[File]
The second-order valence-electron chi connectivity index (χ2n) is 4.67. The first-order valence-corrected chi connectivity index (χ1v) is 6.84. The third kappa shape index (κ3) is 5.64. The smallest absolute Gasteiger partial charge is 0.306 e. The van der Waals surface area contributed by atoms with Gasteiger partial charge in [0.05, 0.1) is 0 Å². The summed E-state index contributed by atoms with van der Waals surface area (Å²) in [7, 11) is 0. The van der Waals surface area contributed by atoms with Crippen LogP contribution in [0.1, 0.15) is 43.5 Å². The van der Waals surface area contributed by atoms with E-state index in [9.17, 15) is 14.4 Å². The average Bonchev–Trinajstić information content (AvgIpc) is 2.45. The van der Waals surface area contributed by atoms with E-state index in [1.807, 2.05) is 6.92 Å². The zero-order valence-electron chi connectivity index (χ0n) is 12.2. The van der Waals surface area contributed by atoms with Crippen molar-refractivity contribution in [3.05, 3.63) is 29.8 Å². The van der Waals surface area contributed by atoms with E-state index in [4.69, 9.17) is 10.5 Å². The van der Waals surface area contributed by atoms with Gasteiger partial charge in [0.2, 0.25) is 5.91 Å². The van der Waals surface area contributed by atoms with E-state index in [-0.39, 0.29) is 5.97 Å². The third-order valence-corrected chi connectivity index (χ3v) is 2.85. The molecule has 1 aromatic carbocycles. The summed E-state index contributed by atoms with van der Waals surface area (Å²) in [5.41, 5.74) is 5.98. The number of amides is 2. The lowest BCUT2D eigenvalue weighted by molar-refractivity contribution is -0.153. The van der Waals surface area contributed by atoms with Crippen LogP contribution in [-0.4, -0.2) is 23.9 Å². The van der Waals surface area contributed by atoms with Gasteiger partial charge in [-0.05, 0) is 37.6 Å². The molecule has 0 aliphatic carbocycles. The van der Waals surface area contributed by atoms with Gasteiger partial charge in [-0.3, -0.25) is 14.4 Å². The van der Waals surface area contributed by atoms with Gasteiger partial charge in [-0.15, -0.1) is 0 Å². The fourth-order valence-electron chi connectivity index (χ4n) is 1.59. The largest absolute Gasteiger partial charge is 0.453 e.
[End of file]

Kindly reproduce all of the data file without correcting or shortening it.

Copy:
The second-order valence-electron chi connectivity index (χ2n) is 4.67. The first-order valence-corrected chi connectivity index (χ1v) is 6.84. The third kappa shape index (κ3) is 5.64. The smallest absolute Gasteiger partial charge is 0.306 e. The van der Waals surface area contributed by atoms with Gasteiger partial charge in [0.05, 0.1) is 0 Å². The summed E-state index contributed by atoms with van der Waals surface area (Å²) in [7, 11) is 0. The van der Waals surface area contributed by atoms with Crippen LogP contribution in [0.1, 0.15) is 43.5 Å². The van der Waals surface area contributed by atoms with E-state index in [9.17, 15) is 14.4 Å². The average Bonchev–Trinajstić information content (AvgIpc) is 2.45. The van der Waals surface area contributed by atoms with E-state index in [1.807, 2.05) is 6.92 Å². The zero-order valence-electron chi connectivity index (χ0n) is 12.2. The van der Waals surface area contributed by atoms with Crippen molar-refractivity contribution in [3.05, 3.63) is 29.8 Å². The van der Waals surface area contributed by atoms with E-state index in [4.69, 9.17) is 10.5 Å². The van der Waals surface area contributed by atoms with Gasteiger partial charge in [0.2, 0.25) is 5.91 Å². The van der Waals surface area contributed by atoms with E-state index in [-0.39, 0.29) is 5.97 Å². The third-order valence-corrected chi connectivity index (χ3v) is 2.85. The molecule has 1 aromatic carbocycles. The summed E-state index contributed by atoms with van der Waals surface area (Å²) in [5.41, 5.74) is 5.98. The number of amides is 2. The lowest BCUT2D eigenvalue weighted by molar-refractivity contribution is -0.153. The van der Waals surface area contributed by atoms with Crippen LogP contribution in [-0.4, -0.2) is 23.9 Å². The van der Waals surface area contributed by atoms with Gasteiger partial charge in [-0.05, 0) is 37.6 Å². The molecule has 0 aliphatic carbocycles. The van der Waals surface area contributed by atoms with Gasteiger partial charge in [-0.3, -0.25) is 14.4 Å². The van der Waals surface area contributed by atoms with Gasteiger partial charge in [-0.15, -0.1) is 0 Å². The fourth-order valence-electron chi connectivity index (χ4n) is 1.59. The largest absolute Gasteiger partial charge is 0.453 e.